My task was to introduce them to “small-town America” with its university, waterfront industries, logging, farming, issues of growth management, economic development, etc. The specifics of their itinerary depended on their stated interests. Amalia Garcia of the PRD (left-wing party in Mexico) wanted to see the election process. She came four days before the election of local and state officials.
Our State Senator Barney Goltz briefed her on the forms one had to fill out to run for local or state office. He discussed the limits of financing and reports that had to be filed on sources of income and where money was spent. I took her to Democratic and Republican planning sessions in support of their candidates, to fund-raisers, to public debates between the candidates. She went door-belling with the Democratic candidate for State Senate.
On election day I took her with me as I voted at the Bloedel Donovan Park Field House. She went with me into the voting booth and noted that I voted for a Republican and expressed her shock. I pointed out that the incumbent (a Republican) was a good friend and a very capable administrator whereas I felt that the Democrat candidate was grossly incompetent. Amalia said crossing party lines like that was not possible in Mexico.
We waited in the facility until the polls closed and watched as the punch cards were put into a steel box, locked, and taken to the car to be transported to the county courthouse. Amalia went in the car with the ballots. At the courthouse Amalia followed the box through the entire process of being counted, checked for hanging chads, noted the presence of Republican and Democratic witnesses to the process, and watched as the cards were put into the computer for processing. Then I took her outside to watch the results as they were posted on the blackboard in front of the crowds of candidates and their supporters. Afterward we visited the post-election parties held by each candidate.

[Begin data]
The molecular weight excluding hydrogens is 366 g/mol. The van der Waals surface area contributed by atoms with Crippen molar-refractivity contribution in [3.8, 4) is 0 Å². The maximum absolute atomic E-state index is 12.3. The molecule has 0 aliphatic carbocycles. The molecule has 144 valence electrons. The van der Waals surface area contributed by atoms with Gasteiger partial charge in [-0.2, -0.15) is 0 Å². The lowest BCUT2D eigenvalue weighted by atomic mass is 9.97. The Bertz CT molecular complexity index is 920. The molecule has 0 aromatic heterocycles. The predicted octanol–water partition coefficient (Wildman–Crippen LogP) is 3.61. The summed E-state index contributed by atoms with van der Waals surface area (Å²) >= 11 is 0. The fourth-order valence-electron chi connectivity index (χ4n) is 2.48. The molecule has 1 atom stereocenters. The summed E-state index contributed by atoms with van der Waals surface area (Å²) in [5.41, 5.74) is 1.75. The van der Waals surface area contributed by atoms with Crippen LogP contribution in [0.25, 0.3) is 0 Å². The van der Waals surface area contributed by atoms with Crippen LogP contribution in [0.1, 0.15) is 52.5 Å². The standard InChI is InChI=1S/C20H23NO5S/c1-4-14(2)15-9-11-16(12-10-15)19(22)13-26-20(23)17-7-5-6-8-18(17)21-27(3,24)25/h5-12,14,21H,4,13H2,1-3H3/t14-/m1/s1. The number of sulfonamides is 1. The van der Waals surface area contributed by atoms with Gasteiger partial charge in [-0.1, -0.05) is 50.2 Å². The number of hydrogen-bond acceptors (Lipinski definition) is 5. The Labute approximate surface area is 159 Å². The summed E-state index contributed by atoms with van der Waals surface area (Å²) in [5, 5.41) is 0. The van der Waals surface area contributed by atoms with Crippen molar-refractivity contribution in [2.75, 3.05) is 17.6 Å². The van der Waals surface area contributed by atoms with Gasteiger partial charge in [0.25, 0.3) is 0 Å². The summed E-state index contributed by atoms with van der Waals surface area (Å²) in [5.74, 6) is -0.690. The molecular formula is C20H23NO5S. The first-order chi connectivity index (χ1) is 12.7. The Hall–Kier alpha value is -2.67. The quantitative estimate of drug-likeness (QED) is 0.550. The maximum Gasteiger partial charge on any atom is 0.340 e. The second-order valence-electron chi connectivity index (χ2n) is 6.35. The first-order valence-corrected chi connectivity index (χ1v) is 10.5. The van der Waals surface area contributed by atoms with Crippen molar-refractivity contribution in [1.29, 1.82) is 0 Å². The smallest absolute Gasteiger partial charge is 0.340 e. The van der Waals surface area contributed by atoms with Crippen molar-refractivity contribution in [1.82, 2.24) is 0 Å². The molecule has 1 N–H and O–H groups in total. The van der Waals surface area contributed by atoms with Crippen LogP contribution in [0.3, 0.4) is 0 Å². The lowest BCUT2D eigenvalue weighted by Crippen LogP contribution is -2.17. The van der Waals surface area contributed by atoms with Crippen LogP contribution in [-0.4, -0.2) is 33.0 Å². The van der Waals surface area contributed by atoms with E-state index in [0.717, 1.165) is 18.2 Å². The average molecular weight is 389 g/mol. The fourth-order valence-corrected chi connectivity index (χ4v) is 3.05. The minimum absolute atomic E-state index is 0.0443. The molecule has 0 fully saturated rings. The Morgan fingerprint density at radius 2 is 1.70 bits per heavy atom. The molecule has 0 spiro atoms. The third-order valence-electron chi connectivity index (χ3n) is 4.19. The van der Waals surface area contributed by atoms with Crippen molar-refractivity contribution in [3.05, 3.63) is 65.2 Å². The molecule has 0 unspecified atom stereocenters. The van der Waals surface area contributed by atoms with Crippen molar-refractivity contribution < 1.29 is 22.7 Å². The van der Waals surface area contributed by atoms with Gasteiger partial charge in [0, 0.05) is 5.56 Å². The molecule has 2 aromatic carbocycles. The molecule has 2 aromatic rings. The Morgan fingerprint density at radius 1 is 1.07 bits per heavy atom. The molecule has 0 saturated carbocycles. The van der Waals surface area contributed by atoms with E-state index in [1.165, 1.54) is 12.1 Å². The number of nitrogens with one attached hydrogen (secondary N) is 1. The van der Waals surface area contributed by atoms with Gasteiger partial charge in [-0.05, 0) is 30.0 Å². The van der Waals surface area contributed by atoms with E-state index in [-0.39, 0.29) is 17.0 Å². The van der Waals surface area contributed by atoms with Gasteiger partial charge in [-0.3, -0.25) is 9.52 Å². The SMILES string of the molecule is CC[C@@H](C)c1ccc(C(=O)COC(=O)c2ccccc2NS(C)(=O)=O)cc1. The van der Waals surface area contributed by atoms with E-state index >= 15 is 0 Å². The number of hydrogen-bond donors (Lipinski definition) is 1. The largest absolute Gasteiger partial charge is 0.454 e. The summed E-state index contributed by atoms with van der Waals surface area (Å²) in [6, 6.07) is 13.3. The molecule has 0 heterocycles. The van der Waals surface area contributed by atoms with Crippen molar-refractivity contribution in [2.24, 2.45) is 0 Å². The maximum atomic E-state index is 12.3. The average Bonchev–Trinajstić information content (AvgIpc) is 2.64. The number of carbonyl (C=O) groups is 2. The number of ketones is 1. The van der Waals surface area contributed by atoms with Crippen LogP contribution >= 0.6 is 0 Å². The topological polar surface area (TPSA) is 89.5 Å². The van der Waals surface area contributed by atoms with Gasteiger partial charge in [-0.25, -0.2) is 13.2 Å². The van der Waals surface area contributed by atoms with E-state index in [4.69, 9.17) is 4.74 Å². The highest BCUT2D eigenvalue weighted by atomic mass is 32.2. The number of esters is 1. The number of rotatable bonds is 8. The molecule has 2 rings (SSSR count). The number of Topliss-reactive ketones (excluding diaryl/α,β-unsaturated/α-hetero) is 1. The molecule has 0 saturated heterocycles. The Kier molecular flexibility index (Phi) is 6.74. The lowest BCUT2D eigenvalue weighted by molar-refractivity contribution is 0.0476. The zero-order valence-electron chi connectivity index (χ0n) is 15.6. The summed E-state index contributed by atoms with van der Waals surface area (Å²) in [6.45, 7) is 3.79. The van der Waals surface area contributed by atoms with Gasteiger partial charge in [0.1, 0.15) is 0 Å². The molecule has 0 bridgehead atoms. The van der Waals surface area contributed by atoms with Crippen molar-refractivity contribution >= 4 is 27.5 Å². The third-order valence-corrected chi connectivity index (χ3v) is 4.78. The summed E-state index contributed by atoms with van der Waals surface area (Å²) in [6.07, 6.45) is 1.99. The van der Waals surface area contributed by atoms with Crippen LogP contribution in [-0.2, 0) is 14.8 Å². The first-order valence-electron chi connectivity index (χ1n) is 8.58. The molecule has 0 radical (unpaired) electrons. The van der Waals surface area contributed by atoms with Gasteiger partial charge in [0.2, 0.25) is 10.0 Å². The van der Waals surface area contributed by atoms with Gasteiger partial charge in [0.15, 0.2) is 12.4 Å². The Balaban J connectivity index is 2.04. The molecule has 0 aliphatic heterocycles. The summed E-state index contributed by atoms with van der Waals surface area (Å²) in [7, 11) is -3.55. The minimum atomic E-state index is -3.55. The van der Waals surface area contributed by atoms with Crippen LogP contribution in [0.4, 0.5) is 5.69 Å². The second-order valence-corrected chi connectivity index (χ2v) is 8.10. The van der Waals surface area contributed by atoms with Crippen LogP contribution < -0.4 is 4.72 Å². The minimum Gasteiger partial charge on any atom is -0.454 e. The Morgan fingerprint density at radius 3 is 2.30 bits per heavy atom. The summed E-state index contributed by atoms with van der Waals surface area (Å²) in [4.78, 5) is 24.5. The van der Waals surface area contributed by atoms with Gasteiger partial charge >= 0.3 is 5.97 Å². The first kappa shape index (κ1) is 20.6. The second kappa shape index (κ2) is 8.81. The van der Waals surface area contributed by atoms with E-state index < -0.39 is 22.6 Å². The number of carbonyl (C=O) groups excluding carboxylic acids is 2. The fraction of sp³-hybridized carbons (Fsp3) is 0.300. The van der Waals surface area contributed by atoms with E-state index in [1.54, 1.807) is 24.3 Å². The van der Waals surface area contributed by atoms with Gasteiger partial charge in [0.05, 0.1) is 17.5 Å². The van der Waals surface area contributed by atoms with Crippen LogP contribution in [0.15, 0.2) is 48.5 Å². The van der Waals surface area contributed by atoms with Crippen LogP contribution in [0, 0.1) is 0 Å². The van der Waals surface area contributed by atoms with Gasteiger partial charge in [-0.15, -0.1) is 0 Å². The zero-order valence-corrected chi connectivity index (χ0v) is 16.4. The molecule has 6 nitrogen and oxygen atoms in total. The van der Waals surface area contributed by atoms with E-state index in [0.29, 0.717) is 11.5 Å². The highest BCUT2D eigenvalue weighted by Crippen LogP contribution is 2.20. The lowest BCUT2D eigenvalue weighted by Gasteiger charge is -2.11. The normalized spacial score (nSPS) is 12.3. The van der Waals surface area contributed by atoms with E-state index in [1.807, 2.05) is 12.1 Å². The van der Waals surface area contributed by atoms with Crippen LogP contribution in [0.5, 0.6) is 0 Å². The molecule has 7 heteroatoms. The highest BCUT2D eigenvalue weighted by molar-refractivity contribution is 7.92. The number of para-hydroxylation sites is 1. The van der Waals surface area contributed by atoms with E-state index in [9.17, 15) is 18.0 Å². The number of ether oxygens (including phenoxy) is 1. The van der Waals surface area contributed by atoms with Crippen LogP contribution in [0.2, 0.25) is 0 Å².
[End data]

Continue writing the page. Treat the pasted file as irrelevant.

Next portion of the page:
When Amalia returned to Mexico she was debriefed by staff at the U.S. Embassy. They sent me a letter stating that while Amalia was in the US for 30 days and had visited many cities all she wanted to talk about was Bellingham. The Embassy staff congratulated me on the success of our program. This was not the only time I received such recognition from US officials abroad or from the State Department if the person de-briefed in Washington before returning to their country.
One day I got a phone call from Washington, “Drake, would you be willing to host a 3-day visit by the Minister of Fisheries of Morocco? “Sure, send me the resume and I will organize a visit.” When I got the resume and found out the interests of Minister Abad I called one of the members of our Port Commission, Ed Griemsmann, who was a retired Air Force pilot. Ed agreed to escort Minister Abad on his tour of the local fishing industry, the largest freezer plant in the world, the Alaska Ferry terminal, etc, etc. I had pointed out to Ed that Minister Abad had listed in his resume “President, Private Pilot’s Association of Morocco.” “That’s interesting,” said Ed, “I’ll take him up for a ride.” Ed owned a bi-plane that he kept at the local airport.
On the afternoon of the last day of Minister Abad’s visit Ed asked if he would like to go for a ride in his bi-plane. “Oh, that would be nice.” He innocently replied and went with Ed to the airport. What Ed did not tell him was that he was a stunt pilot. I leave it to your imagination what Ed did with this distinguished foreign dignitary! Rolls, loops, dives, drops, flying upside-down over the city, etc. Abad claimed he thoroughly enjoyed the ride but I did not know how much until I got a phone call from someone in the State Dept. several weeks later.